By including a variety of assessment types, you’ll achieve a comprehensive and balanced assessment approach which covers the breadth and depth of the targeted skills – and you can adjust where needed. 

Step 4: Ensure assessments are fair and objective

With a wide range of assessment tools mapped to particular roles and career stages, there’s one final consideration: equity and inclusivity.

Check tools for any language, images, or examples that might come across as discriminatory or exclusionary. Keep cultural differences and norms in mind, and steer clear of questions or scenarios that could be culturally biased. To make the process fairer for everyone, offer a choice of methods for participants to showcase their skills, accommodating different learning styles. And don't forget to provide accommodations for those with disabilities or specific needs, so everyone can fully take part in the assessment.

Include assessors from diverse backgrounds and experiences to help minimise biases. Plus, make sure to train your assessors and stakeholders on diversity, inclusion, and unconscious bias. This training can highlight why these factors are so important in the assessment process and show how biases can affect outcomes. By doing all this, you're creating a more inclusive and fairer environment for everyone involved.


Embrace the power of soft skills assessments. When you choose assessment strategies tailored to your organisation’s needs and today’s non-linear career paths, you gain valuable insights into individuals’ strengths, areas for improvement, and readiness to advance in their careers.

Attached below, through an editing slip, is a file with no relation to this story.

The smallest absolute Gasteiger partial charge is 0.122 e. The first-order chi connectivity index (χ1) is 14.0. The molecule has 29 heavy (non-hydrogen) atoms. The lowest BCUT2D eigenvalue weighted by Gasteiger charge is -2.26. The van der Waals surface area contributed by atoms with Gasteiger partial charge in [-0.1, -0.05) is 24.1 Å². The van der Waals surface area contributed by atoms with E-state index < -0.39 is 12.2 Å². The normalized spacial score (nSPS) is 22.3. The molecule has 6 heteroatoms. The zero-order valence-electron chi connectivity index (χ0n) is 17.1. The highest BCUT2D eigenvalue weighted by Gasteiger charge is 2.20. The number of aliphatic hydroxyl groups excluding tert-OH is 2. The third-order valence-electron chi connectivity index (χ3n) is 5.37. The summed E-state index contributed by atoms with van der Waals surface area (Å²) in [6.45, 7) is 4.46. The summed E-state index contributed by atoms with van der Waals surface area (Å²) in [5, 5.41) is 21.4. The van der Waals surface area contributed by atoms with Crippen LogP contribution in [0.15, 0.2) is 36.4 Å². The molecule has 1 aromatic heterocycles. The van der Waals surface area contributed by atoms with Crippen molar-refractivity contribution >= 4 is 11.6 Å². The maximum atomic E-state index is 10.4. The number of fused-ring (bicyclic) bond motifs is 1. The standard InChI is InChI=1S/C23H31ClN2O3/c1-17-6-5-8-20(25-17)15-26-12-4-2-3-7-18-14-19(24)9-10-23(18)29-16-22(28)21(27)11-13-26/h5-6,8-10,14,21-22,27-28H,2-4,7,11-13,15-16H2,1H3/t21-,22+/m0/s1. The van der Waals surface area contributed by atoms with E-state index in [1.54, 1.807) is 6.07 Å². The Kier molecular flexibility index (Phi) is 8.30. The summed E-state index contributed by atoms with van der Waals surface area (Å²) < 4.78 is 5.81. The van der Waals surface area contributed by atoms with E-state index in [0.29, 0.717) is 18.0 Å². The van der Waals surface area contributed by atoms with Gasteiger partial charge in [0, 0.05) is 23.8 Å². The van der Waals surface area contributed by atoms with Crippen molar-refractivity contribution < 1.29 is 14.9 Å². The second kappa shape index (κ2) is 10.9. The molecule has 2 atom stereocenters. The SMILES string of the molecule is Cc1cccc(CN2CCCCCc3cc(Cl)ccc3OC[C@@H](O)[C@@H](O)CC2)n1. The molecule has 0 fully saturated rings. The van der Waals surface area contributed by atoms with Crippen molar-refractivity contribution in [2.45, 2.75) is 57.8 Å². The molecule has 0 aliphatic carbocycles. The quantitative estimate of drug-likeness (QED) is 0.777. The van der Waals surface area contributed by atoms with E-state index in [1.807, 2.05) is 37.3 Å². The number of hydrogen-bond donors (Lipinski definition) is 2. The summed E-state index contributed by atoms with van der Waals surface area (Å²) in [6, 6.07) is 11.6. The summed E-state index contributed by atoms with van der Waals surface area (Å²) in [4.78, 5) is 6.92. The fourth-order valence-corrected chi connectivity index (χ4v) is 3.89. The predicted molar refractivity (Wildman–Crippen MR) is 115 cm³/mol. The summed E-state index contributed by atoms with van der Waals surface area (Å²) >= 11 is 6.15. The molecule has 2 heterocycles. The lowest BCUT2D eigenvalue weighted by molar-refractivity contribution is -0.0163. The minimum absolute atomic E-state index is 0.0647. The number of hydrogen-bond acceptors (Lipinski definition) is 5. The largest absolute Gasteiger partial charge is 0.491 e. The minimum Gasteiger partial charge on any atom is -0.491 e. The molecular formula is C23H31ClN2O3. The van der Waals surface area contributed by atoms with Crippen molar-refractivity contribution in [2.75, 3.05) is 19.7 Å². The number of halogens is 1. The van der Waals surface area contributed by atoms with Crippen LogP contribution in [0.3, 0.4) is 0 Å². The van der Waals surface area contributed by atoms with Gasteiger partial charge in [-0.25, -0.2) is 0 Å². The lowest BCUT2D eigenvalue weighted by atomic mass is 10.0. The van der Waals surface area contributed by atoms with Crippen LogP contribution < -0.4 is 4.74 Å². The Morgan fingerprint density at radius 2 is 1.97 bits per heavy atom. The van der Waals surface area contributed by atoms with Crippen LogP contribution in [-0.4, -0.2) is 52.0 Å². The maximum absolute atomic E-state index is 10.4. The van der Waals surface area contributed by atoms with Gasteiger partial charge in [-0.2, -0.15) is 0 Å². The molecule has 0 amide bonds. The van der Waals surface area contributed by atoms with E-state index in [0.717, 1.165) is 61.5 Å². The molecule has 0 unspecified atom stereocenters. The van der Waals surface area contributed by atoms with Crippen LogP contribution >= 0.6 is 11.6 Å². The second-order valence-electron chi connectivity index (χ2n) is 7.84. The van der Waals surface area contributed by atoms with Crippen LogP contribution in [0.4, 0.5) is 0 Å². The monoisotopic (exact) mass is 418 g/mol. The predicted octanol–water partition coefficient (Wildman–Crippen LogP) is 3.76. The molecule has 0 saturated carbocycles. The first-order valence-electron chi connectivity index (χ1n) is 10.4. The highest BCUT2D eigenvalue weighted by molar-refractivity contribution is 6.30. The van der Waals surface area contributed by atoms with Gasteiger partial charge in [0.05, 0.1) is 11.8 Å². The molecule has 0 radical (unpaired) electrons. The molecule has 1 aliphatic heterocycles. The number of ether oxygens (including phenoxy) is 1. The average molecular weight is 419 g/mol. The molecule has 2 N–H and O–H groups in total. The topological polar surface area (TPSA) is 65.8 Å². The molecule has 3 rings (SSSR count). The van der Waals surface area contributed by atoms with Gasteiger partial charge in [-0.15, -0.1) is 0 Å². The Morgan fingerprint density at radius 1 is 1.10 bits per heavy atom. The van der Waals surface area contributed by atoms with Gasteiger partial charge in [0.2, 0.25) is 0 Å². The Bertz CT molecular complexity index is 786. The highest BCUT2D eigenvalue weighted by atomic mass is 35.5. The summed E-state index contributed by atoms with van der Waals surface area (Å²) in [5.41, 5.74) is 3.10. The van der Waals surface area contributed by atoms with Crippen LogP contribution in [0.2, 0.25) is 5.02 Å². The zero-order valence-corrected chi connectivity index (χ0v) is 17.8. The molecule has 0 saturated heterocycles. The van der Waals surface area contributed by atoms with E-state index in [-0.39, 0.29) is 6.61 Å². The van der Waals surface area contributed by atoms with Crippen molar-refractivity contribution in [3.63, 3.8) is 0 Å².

To get started, use our four-step process to simplify the task and ensure you're covering all the bases.

As employees navigate their career paths with confidence and purpose, they contribute to a thriving and dynamic workplace environment.

British Council has almost 90 years’ experience of partnering with organisations and individuals in over 200 countries to upskill their workforce for success. Using assessments and dashboards to track your employees’ skill development, we help you report on progress, training impact and ROI

Our Professional Skills programmes integrate soft skills assessment in learning solutions to ensure you gain important insights on your teams’ strengths, areas for improvement and progress.  From communication and conflict handling to interpersonal and intercultural skills, our targeted learning solutions deliver impact. 

Download our Corporate English Solutions brochure  or book a free consultation to learn more.